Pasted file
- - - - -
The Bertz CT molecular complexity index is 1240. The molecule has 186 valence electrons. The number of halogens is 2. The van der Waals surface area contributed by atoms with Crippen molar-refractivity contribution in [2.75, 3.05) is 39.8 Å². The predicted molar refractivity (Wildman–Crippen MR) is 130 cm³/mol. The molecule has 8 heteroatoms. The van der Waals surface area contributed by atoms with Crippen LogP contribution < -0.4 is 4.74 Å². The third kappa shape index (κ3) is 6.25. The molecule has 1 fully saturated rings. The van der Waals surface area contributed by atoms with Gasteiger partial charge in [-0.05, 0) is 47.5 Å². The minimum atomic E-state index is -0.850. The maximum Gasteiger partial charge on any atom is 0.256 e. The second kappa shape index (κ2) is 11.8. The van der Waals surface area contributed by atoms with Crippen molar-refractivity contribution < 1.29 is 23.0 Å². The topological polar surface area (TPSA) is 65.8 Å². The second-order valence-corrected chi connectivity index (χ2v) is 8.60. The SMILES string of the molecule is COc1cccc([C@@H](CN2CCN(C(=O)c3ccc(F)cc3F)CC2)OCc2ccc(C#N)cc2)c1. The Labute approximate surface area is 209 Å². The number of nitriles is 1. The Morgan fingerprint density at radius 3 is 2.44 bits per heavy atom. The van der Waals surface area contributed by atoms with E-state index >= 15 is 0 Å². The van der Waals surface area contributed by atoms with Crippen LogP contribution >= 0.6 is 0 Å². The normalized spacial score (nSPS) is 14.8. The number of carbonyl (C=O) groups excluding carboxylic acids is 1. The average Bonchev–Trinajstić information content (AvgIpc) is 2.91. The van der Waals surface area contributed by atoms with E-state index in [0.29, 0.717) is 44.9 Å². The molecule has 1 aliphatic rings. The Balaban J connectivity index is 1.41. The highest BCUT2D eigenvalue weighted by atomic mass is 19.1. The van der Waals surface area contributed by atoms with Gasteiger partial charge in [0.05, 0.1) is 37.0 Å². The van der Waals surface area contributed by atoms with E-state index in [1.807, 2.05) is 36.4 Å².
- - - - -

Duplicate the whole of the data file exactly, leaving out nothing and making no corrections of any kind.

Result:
The Bertz CT molecular complexity index is 1240. The molecule has 186 valence electrons. The number of halogens is 2. The van der Waals surface area contributed by atoms with Crippen molar-refractivity contribution in [2.75, 3.05) is 39.8 Å². The predicted molar refractivity (Wildman–Crippen MR) is 130 cm³/mol. The molecule has 8 heteroatoms. The van der Waals surface area contributed by atoms with Crippen LogP contribution < -0.4 is 4.74 Å². The third kappa shape index (κ3) is 6.25. The molecule has 1 fully saturated rings. The van der Waals surface area contributed by atoms with Gasteiger partial charge in [-0.05, 0) is 47.5 Å². The minimum atomic E-state index is -0.850. The maximum Gasteiger partial charge on any atom is 0.256 e. The second kappa shape index (κ2) is 11.8. The van der Waals surface area contributed by atoms with Crippen molar-refractivity contribution < 1.29 is 23.0 Å². The topological polar surface area (TPSA) is 65.8 Å². The second-order valence-corrected chi connectivity index (χ2v) is 8.60. The SMILES string of the molecule is COc1cccc([C@@H](CN2CCN(C(=O)c3ccc(F)cc3F)CC2)OCc2ccc(C#N)cc2)c1. The Labute approximate surface area is 209 Å². The number of nitriles is 1. The Morgan fingerprint density at radius 3 is 2.44 bits per heavy atom. The van der Waals surface area contributed by atoms with E-state index >= 15 is 0 Å². The van der Waals surface area contributed by atoms with Crippen LogP contribution >= 0.6 is 0 Å². The normalized spacial score (nSPS) is 14.8. The number of carbonyl (C=O) groups excluding carboxylic acids is 1. The average Bonchev–Trinajstić information content (AvgIpc) is 2.91. The van der Waals surface area contributed by atoms with E-state index in [0.29, 0.717) is 44.9 Å². The molecule has 1 aliphatic rings. The Balaban J connectivity index is 1.41. The highest BCUT2D eigenvalue weighted by atomic mass is 19.1. The van der Waals surface area contributed by atoms with Gasteiger partial charge in [0.05, 0.1) is 37.0 Å². The van der Waals surface area contributed by atoms with E-state index in [1.807, 2.05) is 36.4 Å².